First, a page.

New study explains how your brain helps you learn new skills
Even if you haven't ridden your bike in years, you probably remember how to do so without giving it much thought. If you're a skilled piano player, odds are you can easily sit down and play a song you've rehearsed before. And, when you drive to work, you're likely not actively thinking about your movements.
The skills needed to perform any of these activities are stored in your brain as procedural memories. Researchers from the Gladstone Institutes uncovered how a special type of neuron improves the efficiency of this type of learning. Their findings were published online today in the scientific journal Cell.
The scientists initially wanted to show how the specialized brain cells, called fast-spiking interneurons, cause movement disorders, such as Tourette's syndrome, dystonia, and dyskinesia. As it turns out, that isn't the case. But their work led them to an even greater discovery.
A Path to Unexpected Findings
The team, led by Gladstone Senior Investigator Anatol C. Kreitzer, PhD, was trying to understand the basic mechanisms of the basal ganglia, which are a group of interconnected neurons in the brain that control movement and are associated with decision-making and action selection. Fast-spiking interneurons represent only about 1 percent of the neurons in that brain region, but are known to have an outsized role in organizing the circuit activity.
The leading hypothesis in the field was that these interneurons were involved in motor control, and that their loss might be related to movement disorders.
"After 2 years of experiments showing us the contrary, we finally convinced ourselves that the hypothesis was wrong," said Kreitzer, who is also a professor of physiology and neurology at UC San Francisco. "It's not that the interneurons aren't at all involved, but their loss doesn't cause the symptoms we thought it would. That was a big surprise."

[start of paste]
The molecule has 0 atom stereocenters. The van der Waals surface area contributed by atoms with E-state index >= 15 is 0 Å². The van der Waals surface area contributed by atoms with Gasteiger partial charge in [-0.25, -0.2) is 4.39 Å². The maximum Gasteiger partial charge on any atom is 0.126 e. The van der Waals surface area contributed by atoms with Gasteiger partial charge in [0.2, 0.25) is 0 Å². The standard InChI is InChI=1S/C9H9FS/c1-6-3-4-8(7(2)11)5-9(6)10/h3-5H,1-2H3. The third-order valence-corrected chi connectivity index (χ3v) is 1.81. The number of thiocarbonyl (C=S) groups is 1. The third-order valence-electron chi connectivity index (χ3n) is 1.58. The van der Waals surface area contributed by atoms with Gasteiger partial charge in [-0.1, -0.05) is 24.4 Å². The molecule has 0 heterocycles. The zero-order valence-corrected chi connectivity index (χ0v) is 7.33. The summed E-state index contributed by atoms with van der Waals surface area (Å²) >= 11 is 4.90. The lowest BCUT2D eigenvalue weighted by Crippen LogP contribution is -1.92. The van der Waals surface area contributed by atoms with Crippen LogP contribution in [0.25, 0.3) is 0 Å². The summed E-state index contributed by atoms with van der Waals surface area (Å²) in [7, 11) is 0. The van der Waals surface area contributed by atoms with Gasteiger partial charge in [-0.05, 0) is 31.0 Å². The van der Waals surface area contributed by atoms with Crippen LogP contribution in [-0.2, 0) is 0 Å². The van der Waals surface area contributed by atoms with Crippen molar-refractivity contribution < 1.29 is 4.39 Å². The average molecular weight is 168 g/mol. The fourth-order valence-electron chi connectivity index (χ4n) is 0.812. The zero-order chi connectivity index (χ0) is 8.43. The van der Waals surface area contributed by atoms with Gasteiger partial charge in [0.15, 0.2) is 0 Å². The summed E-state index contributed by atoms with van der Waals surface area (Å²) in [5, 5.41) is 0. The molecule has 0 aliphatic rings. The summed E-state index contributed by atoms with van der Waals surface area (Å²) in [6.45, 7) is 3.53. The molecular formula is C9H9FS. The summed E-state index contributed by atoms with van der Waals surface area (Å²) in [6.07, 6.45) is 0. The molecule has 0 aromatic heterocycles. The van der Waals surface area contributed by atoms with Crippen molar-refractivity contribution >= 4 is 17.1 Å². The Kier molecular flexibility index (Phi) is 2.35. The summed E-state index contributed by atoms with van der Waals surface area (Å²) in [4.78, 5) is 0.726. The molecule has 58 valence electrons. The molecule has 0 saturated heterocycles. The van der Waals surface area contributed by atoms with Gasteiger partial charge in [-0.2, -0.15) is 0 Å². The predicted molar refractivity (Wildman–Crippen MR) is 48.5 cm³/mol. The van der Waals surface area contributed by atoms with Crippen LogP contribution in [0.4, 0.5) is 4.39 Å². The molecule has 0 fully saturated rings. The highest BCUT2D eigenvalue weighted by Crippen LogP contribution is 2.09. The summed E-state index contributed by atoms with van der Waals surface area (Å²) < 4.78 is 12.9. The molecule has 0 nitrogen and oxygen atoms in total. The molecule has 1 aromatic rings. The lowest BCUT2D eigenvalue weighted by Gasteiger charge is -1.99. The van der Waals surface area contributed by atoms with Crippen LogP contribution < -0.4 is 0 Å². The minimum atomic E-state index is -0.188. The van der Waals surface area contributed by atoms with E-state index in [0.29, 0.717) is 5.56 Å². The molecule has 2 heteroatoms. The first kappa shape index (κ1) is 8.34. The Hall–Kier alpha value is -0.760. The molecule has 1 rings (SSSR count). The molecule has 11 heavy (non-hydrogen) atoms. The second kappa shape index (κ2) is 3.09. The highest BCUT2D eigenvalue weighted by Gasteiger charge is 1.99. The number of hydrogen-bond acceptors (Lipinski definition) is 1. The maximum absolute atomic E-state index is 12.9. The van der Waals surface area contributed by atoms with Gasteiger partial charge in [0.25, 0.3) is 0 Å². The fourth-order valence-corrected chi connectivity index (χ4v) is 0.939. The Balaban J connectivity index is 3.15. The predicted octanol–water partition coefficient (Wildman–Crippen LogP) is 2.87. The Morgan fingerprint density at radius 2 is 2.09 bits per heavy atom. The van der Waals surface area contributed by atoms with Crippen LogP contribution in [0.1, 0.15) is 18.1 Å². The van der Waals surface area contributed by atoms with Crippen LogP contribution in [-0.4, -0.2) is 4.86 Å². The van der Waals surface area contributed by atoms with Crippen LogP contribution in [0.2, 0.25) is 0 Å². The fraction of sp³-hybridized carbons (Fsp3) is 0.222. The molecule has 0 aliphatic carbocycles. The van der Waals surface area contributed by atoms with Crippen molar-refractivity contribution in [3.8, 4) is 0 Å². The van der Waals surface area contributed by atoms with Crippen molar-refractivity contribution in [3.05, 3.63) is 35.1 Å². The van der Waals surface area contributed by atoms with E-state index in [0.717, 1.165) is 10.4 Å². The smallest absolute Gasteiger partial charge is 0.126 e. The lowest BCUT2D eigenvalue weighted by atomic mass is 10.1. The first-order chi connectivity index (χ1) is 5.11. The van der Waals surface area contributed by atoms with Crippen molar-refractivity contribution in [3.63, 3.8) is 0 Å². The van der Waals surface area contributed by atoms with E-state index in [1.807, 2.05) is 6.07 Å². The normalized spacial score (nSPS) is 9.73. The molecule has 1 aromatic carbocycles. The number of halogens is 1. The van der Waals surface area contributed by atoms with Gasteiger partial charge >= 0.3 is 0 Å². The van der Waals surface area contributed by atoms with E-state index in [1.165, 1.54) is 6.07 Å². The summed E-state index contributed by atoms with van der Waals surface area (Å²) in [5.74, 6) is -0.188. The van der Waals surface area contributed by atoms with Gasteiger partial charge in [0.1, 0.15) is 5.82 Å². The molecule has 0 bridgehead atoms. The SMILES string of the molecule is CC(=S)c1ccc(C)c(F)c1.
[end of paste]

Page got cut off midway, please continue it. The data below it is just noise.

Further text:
Instead, they discovered that the interneurons are much more important for learning and memory, and potentially more closely related to psychiatric disease than movement disorders.
Kreitzer's team found that the interneurons play a fundamental role in brain plasticity, which is the brain's ability to strengthen or weaken connections between neurons. By doing so, the brain can store information and procedural memory.
"We showed the fast-spiking interneurons act like gatekeepers for plasticity," said Scott Owen, PhD, staff scientist in Kreitzer's laboratory at Gladstone. "They restrict when plasticity can occur, meaning that they can prevent changes in the connection strength between neurons. This is crucial for learning and memory and, more specifically, for enabling the basal ganglia to remember how to perform tasks."
Ultimately, the scientists explained how the interneurons function to improve the efficiency of procedural learning.
A New Principle with Broad Implications
Based on their discovery, Kreitzer and his team revised their assumptions about how fast-spiking interneurons may function elsewhere, suggesting that the neurons are critical for learning in other areas of the brain, too.
"Now that we've identified a new principle for how the interneurons can control plasticity, our study is a first step in better understanding the mechanisms involved in other brain regions as well," said Kreitzer. "We believe our findings can be used as a general guide to determine how these neurons affect all neural circuits; the way that manifests itself in terms of behavior or disease will be different across different brain regions."
In other parts of the brain, these same neurons are known to be crucial for processing sensory input, such as vision or touch, and their dysfunction is associated with bipolar disorder and schizophrenia. Fast-spiking interneurons could be a key factor in controlling the efficiency of the learning process in those systems as well.
The paper "Fast-Spiking Interneurons Supply Feedforward Control of Bursting, Calcium, and Plasticity for Efficient Learning" was published online by Cell on February 8, 2018.